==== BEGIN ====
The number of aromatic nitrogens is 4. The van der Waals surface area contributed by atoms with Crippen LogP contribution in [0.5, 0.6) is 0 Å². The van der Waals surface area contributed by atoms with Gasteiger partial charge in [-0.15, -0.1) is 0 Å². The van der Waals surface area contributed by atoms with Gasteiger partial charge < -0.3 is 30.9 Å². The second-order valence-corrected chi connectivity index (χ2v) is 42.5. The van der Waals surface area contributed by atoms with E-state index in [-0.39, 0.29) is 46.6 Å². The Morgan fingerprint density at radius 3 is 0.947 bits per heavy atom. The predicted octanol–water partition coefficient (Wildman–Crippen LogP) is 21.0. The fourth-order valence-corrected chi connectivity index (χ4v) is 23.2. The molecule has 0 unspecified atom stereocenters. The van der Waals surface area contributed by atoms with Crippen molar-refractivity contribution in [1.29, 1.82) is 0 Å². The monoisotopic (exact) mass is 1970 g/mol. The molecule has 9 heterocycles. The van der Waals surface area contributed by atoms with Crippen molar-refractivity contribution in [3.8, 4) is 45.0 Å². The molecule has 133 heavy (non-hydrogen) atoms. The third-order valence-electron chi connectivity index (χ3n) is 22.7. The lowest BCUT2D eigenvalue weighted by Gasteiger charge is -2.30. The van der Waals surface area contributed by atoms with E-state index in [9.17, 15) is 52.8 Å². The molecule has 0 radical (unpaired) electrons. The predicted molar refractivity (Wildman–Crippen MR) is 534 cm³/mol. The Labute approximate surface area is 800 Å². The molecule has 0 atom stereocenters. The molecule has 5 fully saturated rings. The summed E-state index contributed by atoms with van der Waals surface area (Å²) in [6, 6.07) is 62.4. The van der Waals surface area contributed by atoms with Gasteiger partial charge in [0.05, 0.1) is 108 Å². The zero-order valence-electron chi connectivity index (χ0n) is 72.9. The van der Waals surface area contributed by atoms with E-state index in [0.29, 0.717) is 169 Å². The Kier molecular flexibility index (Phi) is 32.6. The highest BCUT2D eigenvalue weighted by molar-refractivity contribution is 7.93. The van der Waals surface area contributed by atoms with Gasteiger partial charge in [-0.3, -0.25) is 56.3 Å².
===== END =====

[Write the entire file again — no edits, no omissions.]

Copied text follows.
The number of aromatic nitrogens is 4. The van der Waals surface area contributed by atoms with Crippen LogP contribution in [0.5, 0.6) is 0 Å². The van der Waals surface area contributed by atoms with Gasteiger partial charge in [-0.15, -0.1) is 0 Å². The van der Waals surface area contributed by atoms with Gasteiger partial charge < -0.3 is 30.9 Å². The second-order valence-corrected chi connectivity index (χ2v) is 42.5. The van der Waals surface area contributed by atoms with E-state index in [-0.39, 0.29) is 46.6 Å². The Morgan fingerprint density at radius 3 is 0.947 bits per heavy atom. The predicted octanol–water partition coefficient (Wildman–Crippen LogP) is 21.0. The fourth-order valence-corrected chi connectivity index (χ4v) is 23.2. The molecule has 0 unspecified atom stereocenters. The van der Waals surface area contributed by atoms with Crippen molar-refractivity contribution in [1.29, 1.82) is 0 Å². The monoisotopic (exact) mass is 1970 g/mol. The molecule has 9 heterocycles. The van der Waals surface area contributed by atoms with Crippen molar-refractivity contribution in [3.8, 4) is 45.0 Å². The molecule has 133 heavy (non-hydrogen) atoms. The third-order valence-electron chi connectivity index (χ3n) is 22.7. The lowest BCUT2D eigenvalue weighted by Gasteiger charge is -2.30. The van der Waals surface area contributed by atoms with E-state index in [9.17, 15) is 52.8 Å². The molecule has 0 radical (unpaired) electrons. The predicted molar refractivity (Wildman–Crippen MR) is 534 cm³/mol. The Labute approximate surface area is 800 Å². The molecule has 0 atom stereocenters. The molecule has 5 fully saturated rings. The summed E-state index contributed by atoms with van der Waals surface area (Å²) in [6, 6.07) is 62.4. The van der Waals surface area contributed by atoms with Gasteiger partial charge in [0.05, 0.1) is 108 Å². The zero-order valence-electron chi connectivity index (χ0n) is 72.9. The van der Waals surface area contributed by atoms with E-state index in [0.29, 0.717) is 169 Å². The Kier molecular flexibility index (Phi) is 32.6. The highest BCUT2D eigenvalue weighted by molar-refractivity contribution is 7.93. The van der Waals surface area contributed by atoms with Gasteiger partial charge in [-0.3, -0.25) is 56.3 Å².